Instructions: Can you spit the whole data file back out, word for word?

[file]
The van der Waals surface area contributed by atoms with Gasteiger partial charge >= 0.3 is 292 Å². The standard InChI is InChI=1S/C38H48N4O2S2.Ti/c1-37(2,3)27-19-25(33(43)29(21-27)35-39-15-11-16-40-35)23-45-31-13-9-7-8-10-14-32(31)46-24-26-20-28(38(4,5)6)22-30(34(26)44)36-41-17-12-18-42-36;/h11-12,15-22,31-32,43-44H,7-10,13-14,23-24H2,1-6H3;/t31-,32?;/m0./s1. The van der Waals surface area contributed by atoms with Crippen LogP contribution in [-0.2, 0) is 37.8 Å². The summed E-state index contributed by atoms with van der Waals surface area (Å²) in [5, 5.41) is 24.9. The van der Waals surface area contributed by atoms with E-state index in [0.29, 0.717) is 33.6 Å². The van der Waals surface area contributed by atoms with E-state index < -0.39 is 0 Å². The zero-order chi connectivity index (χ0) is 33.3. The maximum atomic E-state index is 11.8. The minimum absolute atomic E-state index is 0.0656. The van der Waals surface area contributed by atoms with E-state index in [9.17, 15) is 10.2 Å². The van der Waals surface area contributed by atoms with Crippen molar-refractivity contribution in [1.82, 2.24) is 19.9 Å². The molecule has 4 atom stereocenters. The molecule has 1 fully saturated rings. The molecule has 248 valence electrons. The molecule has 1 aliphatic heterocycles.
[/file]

The van der Waals surface area contributed by atoms with Gasteiger partial charge >= 0.3 is 292 Å². The standard InChI is InChI=1S/C38H48N4O2S2.Ti/c1-37(2,3)27-19-25(33(43)29(21-27)35-39-15-11-16-40-35)23-45-31-13-9-7-8-10-14-32(31)46-24-26-20-28(38(4,5)6)22-30(34(26)44)36-41-17-12-18-42-36;/h11-12,15-22,31-32,43-44H,7-10,13-14,23-24H2,1-6H3;/t31-,32?;/m0./s1. The van der Waals surface area contributed by atoms with Crippen LogP contribution in [-0.2, 0) is 37.8 Å². The summed E-state index contributed by atoms with van der Waals surface area (Å²) in [5, 5.41) is 24.9. The van der Waals surface area contributed by atoms with E-state index in [0.29, 0.717) is 33.6 Å². The van der Waals surface area contributed by atoms with E-state index < -0.39 is 0 Å². The zero-order chi connectivity index (χ0) is 33.3. The maximum atomic E-state index is 11.8. The minimum absolute atomic E-state index is 0.0656. The van der Waals surface area contributed by atoms with E-state index in [9.17, 15) is 10.2 Å². The van der Waals surface area contributed by atoms with Crippen molar-refractivity contribution in [1.82, 2.24) is 19.9 Å². The molecule has 4 atom stereocenters. The molecule has 1 fully saturated rings. The molecule has 248 valence electrons. The molecule has 1 aliphatic heterocycles.